In a recently published article in Nature medicineThe researchers applied artificial intelligence (AI) methods to real-world longitudinal clinical data to design surveillance programs for the early detection of patients at risk of developing one of the most serious diseases, pancreatic cancer.
Stady: Deep learning algorithm for predicting pancreatic cancer risk from disease pathways. Image credit: Chinnapong/Shutterstock.com
The incidence of pancreatic cancer is increasing, making it a leading cause of cancer-related deaths worldwide. Pancreatic cancer is difficult to diagnose because its risk factors are not understood.
Late detection in advanced or distant metastatic stages hinders treatment, making patient survival uncommon. Only two to nine percent of these patients survive to five years of age.
While age is a recognized risk factor for pancreatic cancer, population-wide screening based on age is impractical due to the high cost of clinical testing, which also leads to false positive results.
In addition, data on family history or genetic risk factors for the general population is often not available. Thus, there is an urgent need to develop affordable surveillance programs for early detection of pancreatic cancer in the general population.
In this study, the researchers used realistic longitudinal clinical records of large numbers of patients to identify a very small number of patients at high risk of developing pancreatic cancer.
They exploited recently developed machine learning (ML) methods using patient records from the Danish National Patient Registry (DNPR) and, in turn, from the company’s data repository of the United States Veterans Affairs (US-VA).
The former included data on 8.6 million patients enrolled between 1977 and 2018, which equates to 24,000 cases of pancreatic cancer, while the latter had clinical data on 3 million patients with 3,900 cases of pancreatic cancer.
The team trained and tested a variety of ML models on sequences of disease codes in DNPR and US-VA clinical registries and tested prediction of cancer incidence over additional time periods called CancerRiskNet.
In building the predictive models, the team used the three-letter International Classification of Diseases (ICD) diagnostic codes and defined “Pancreatic cancer patientsAs patients had at least one code below C25, indicating malignancy of the pancreas.
The accuracy of the cancer diagnostic codes was ~98%. Finally, the researchers determined which diagnoses in the patient’s history of the diagnostic codes were most informative of cancer risk to suggest an optimal surveillance programme.
Furthermore, the researchers evaluated the prediction performance of different DNPR-trained models using the area under receiver operating characteristic (AUROC) and relative hazards (RR) curves. In addition, they reported ML-derived RR scores for patients with cancer in the high-risk group.
All previous studies using realistic clinical records to predict the risk of pancreatic cancer have brought encouraging results but have not used disease history chronology to extract time-series longitudinal features. In this study, they evaluated non-sequencing models on the DNPR dataset.
Overall, the time-series model, Transformer, had the best performance in predicting the incidence of cancer within 36 months of the evaluation date, with an AUROC of 0.879, closely followed by the GRU with an AUROC of 0.852.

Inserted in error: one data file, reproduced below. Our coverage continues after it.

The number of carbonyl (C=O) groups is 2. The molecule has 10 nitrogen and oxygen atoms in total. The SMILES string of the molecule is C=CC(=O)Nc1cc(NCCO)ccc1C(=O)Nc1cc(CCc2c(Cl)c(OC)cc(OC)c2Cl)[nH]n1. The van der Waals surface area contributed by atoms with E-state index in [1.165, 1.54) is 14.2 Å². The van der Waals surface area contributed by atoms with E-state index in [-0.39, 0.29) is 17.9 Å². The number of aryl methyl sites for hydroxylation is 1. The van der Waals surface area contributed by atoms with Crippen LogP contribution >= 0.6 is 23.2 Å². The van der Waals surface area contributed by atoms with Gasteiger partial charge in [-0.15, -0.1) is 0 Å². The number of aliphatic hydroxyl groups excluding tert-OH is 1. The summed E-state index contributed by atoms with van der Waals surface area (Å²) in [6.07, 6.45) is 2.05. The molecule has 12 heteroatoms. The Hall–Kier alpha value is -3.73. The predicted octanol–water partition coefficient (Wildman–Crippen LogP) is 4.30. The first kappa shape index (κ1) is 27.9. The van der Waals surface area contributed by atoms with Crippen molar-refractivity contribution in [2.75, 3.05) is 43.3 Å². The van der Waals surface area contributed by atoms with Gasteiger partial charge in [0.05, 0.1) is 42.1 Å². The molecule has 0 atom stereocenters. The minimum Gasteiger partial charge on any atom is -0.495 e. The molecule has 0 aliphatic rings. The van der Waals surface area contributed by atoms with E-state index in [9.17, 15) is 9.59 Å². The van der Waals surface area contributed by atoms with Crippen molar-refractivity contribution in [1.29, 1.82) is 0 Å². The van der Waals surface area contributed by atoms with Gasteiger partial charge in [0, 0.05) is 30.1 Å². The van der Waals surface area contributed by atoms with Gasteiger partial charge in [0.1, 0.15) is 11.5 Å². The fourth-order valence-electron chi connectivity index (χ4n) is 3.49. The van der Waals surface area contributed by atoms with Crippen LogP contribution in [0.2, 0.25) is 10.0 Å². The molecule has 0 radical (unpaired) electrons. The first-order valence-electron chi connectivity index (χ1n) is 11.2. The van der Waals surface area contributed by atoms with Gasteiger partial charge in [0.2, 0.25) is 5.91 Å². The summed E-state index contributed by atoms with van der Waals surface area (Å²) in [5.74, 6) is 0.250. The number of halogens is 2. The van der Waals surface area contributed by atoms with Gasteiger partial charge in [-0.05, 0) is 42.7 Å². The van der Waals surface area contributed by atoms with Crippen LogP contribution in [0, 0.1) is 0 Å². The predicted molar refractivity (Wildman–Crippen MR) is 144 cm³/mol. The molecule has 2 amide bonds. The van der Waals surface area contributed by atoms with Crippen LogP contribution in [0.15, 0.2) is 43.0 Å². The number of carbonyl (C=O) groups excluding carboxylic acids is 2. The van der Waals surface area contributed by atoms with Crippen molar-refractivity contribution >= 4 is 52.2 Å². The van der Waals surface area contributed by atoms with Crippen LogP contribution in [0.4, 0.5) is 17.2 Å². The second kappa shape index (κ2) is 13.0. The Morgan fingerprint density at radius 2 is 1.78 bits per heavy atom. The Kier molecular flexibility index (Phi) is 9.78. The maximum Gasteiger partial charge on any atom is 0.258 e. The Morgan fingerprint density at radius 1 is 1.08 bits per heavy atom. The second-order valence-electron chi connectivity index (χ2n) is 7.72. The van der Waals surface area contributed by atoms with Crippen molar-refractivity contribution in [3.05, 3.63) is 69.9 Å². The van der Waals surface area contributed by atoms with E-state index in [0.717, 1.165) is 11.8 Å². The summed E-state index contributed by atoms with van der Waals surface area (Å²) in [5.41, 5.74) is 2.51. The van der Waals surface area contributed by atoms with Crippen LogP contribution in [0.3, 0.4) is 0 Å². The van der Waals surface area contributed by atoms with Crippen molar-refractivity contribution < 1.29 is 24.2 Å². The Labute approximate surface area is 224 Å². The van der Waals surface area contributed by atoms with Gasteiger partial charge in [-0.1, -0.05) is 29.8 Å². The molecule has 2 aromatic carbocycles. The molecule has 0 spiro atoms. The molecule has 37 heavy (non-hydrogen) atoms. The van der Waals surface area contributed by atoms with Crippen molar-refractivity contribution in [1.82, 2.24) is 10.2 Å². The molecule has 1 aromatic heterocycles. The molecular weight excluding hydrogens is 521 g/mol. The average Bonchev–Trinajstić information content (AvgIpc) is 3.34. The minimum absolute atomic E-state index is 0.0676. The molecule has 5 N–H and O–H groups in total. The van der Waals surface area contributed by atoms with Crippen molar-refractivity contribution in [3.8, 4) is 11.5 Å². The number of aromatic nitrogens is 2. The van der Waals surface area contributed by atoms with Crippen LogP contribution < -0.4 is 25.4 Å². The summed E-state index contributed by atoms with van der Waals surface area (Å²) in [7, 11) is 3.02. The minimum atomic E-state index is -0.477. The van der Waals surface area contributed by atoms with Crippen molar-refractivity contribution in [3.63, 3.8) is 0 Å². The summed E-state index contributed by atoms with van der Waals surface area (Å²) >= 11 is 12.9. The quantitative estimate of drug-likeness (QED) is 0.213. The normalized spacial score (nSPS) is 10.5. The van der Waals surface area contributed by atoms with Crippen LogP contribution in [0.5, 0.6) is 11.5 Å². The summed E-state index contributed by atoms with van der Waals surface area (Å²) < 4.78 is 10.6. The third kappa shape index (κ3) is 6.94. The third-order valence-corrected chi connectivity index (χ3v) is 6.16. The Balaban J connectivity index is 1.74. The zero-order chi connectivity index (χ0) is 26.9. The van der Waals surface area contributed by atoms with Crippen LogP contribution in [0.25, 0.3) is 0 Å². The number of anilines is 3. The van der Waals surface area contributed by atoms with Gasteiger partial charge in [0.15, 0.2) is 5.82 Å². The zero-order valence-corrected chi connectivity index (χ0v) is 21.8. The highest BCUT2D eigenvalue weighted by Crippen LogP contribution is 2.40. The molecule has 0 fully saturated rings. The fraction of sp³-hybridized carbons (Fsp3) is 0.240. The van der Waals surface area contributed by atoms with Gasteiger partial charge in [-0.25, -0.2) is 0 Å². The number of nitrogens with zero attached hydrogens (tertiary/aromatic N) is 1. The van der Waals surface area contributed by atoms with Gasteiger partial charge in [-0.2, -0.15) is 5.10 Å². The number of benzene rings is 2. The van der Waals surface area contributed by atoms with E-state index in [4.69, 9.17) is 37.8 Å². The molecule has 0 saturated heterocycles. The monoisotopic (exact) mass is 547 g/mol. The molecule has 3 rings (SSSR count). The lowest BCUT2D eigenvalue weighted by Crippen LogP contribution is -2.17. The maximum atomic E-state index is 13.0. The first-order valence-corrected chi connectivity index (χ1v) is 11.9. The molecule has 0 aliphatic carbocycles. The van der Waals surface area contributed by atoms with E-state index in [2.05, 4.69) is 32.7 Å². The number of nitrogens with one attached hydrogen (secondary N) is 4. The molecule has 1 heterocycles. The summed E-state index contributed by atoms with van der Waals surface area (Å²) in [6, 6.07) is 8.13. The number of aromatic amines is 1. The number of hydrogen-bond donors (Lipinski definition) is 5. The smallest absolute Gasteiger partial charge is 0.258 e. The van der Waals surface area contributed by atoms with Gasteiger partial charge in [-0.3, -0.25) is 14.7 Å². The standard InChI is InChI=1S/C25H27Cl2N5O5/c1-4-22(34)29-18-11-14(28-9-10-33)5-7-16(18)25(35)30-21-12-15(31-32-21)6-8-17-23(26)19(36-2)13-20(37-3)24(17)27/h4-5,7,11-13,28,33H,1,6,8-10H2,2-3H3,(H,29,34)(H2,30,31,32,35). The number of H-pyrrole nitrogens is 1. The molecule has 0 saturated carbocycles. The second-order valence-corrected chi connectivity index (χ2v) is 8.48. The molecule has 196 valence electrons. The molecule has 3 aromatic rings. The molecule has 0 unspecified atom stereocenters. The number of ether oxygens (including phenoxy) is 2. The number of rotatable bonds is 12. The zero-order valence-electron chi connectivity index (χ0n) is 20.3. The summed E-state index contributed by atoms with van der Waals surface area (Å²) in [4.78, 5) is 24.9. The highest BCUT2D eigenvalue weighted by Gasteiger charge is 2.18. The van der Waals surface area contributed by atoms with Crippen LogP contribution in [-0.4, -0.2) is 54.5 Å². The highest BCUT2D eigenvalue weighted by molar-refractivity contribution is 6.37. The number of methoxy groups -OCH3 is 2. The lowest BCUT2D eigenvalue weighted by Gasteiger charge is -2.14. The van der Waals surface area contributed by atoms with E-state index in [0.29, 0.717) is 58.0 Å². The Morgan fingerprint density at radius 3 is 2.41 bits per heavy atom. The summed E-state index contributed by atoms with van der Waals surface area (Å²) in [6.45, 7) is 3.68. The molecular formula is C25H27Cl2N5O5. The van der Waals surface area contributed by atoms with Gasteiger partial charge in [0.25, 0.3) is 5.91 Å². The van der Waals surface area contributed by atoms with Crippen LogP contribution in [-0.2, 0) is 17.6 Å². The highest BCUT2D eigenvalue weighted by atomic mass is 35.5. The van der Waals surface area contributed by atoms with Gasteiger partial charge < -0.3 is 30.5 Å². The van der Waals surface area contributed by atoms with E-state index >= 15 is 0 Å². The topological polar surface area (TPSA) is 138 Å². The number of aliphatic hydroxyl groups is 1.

The RR of this model at operational point defined by n = 1000 highest-risk patients out of 1 million patients was 104.7.
The performance of the word bag model and the MLP model for predicting the incidence of cancer within 36 months in terms of AUROC was 0.807 and 0.845, respectively. However, compared to Transformer, the RRs for word bags and MLP were significantly lower (104.7 vs 2.1 and 26.6).
Excluding the data, that is, excluding input disease diagnoses from the past three, six, and 12 months prior to the diagnosis of pancreatic cancer, decreased the performance of best models AUROCs of 0.879 to AUROCs of 0.843, 0.829, and 0.827 for three/six/12 months.
This analysis indicated that the ML model trained on data from both sources had a positive predictive value (PPV) of 0.32 for the 12-month prediction period. Therefore, about 320 patients eventually developed pancreatic cancer.
While clinicians may have identified some cases based on recognized risk factors for pancreatic cancer, eg, chronic pancreatitis, only a small fraction of them, approximately 70, are still newly identified at a conservative estimate.
Despite the use of common ICD disease codes and ipsilateral cancer survival, cross-application of DNPR data to US-VA data reduced the performance of the ML models, thus increasing the need for independent model training across geographic regions to achieve optimal performance of the regional model.
However, the ideal scenario for multi-institutional collaboration to achieve a globally relevant set of prediction rules would require standardized learning across different healthcare systems.
The prediction accuracy of the ML-based models described in this study could improve with access to data other than disease codes, for example, written notes in clinical notes, laboratory results and genetic profiles of more people or health-related information from their wearable devices.
Next, the clinical implementation of early diagnosis of pancreatic cancer will require the identification of high-risk patients.
Because those at highest risk are a smaller subset of a large computationally screened population, expensive and duplicate clinical screening and intervention programs will be limited to a small number of patients.
However, AI in clinical records from the real world can shift the focus from late-stage treatment to early-stage cancer treatment, which in turn will greatly improve the quality of life of all patients while increasing the cost-benefit ratio. Cancer care.